Federal jury says Sand Springs man sent “cesspool of memes and messages” to groom 12-year-old
A federal jury convicted a church youth group leader Wednesday for engaging in a sexualized relationship with a minor, announced U.S. Attorney Clint Johnson.
Thomas Daniel Johnson, 48, of Sand Springs, was found guilty of attempted coercion and enticement of a minor. U.S. District Judge Karen E. Schreier presided over the trial.
“Thomas Johnson was known for being a mentor to adolescent males. He hid behind that reputation when he repeatedly sent a vulnerable child sexually explicit texts and requests for nude photographs,” said U.S. Attorney Clint Johnson. “I want to commend the victim in this case who exhibited courage and strength as he testified at trial this week. I am also proud of the work of Assistant U.S. Attorneys Jeff Gallant and Valeria Luster who fought for justice for this child.”
Thomas Johnson knew the victim’s family and volunteered as a youth leader at a church both families attended. Johnson was known as a mentor to adolescent and teenage boys, so the victim’s family asked him to mentor their child.
On Aug. 15, 2020, the victim’s mother discovered numerous sexually explicit texts, memes and images sent to her child by Johnson and confronted the defendant. Then both parents contacted law enforcement and turned their child’s phone in to authorities. Further examination of the phone revealed thousands of messages exchanged between Johnson and the victim, dating back to March 2019.
During the trial, prosecutors contended that Johnson engaged in a sexualized relationship using text messaging when the minor was 11, 12 and 13 years old, thus committing the crime of attempted coercion and enticement of a minor.
The United States argued Johnson groomed the victim, first gaining the victim’s trust and friendship. Johnson regularly encouraged the victim and called the victim a stud, sexy beast, and made sexual references and jokes.
Then the sexualized relationship increasingly involved the exchange of memes and comments with references to oral sex, penises, ejaculation and more. Johnson eventually told the victim about several sexual experiences he (Johnson) had taken part in.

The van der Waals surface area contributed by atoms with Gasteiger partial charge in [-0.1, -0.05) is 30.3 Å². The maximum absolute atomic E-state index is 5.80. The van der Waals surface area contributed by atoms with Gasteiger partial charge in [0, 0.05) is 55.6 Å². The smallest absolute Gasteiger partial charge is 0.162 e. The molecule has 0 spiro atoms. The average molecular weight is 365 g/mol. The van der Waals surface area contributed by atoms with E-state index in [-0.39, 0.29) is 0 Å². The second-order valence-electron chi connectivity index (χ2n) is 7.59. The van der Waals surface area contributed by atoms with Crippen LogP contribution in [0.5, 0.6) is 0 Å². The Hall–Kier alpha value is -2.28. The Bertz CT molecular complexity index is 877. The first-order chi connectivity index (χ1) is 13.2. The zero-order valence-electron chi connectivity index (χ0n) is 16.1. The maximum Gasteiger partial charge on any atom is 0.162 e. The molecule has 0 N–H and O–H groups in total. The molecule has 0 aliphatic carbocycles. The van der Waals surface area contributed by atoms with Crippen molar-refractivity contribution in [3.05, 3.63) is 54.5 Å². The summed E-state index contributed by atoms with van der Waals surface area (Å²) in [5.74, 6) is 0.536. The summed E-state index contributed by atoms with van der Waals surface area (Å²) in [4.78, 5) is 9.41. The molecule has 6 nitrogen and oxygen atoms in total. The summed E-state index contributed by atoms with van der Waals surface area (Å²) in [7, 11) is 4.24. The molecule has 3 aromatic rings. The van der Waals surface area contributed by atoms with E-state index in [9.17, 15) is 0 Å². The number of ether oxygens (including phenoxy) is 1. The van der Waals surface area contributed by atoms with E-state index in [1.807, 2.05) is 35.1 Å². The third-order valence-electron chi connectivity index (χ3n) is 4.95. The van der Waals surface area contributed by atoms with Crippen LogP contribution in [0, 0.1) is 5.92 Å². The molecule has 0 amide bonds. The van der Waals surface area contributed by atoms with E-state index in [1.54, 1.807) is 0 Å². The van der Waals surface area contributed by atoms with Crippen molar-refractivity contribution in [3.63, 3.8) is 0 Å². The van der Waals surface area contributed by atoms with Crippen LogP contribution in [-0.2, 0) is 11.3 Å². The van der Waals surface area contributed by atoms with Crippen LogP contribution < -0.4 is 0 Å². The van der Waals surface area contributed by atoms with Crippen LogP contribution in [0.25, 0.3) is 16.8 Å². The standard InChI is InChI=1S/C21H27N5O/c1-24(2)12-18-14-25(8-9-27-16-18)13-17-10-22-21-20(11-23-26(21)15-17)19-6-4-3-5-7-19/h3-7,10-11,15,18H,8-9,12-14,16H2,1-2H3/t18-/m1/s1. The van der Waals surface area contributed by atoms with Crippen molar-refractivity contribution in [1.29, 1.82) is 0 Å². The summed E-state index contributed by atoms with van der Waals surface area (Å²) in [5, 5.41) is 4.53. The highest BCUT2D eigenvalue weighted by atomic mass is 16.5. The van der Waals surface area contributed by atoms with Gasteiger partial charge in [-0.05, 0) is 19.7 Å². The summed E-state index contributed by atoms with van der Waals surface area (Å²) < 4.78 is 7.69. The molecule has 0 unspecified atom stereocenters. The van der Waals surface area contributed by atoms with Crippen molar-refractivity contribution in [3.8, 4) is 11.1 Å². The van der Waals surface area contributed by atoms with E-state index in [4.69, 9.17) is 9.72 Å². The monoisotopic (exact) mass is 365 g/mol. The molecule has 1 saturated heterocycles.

The victim testified that at first, he felt the exchange of texts and memes were jokes, but he grew increasingly uncomfortable as the defendant began routinely making comments about the victim’s penis and physical appearance, as well as implying that he was sexually attracted to the victim.
Johnson repeatedly asked the minor to send pictures of his penis or “nudes.” The defendant further suggested in messages that he could give the victim oral sex or vice versa. A few days before the communications were discovered, Johnson sent the victim a selfie of himself with a banana in his mouth simulating oral sex and during the texting exchange, asked the victim if he “could handle it,” implicitly offering to perform oral sex on the minor victim.
The victim testified that he believed Johnson would have acted on his (Johnson’s) requests had the victim complied.
The defense contended that taken in context and with the understanding of Johnson’s reputation for making sexual innuendos among family, friends, and other adolescents and teenagers he had mentored, the messages were simply misguided humor and did not represent grooming behavior. The defense further argued that Johnson was mentoring the child and trying to connect with the child by using common terminology, references and memes used among teenage males today.
Federal prosecutors argued that Johnson’s behavior was consistent with psychological tactics exhibited by child predators known as grooming behaviors. In court documents, prosecutors cited United States v. Chambers which stated, “The ultimate goal of grooming is the formation of an emotional connection with the child and a reduction of the child’s inhibitions in order to prepare the child for sexual activity.”
In closing, prosecutors reminded the jury that the defendant’s actions were no joke and that framing the texts as jokes was not a defense. They reminded the jury that the defendant told the victim to delete their text messages, which indicated Johnson understood the communications were questionable and criminal. They said instead of simply being misguided, harmless jokes, Johnson’s communications were meant to sexualize a 12-year-old child and desensitize the child to inappropriate sexual communications and material. They stated the only thing that stopped the inappropriate behavior was the intervention by the child’s parents and law enforcement.
Assistant U.S. Attorney Jeffrey Gallant noted Johnson wrapped himself in “a cloak of authority” and took advantage of the victim’s trust. He stated that mentors set age-appropriate boundaries with children. Instead, Johnson, a man in his forties, repeatedly crossed those boundaries by sending a “cesspool of memes and messages” that degraded and sexualized a vulnerable boy. He asked the jury to hold Johnson accountable with one word: Guilty.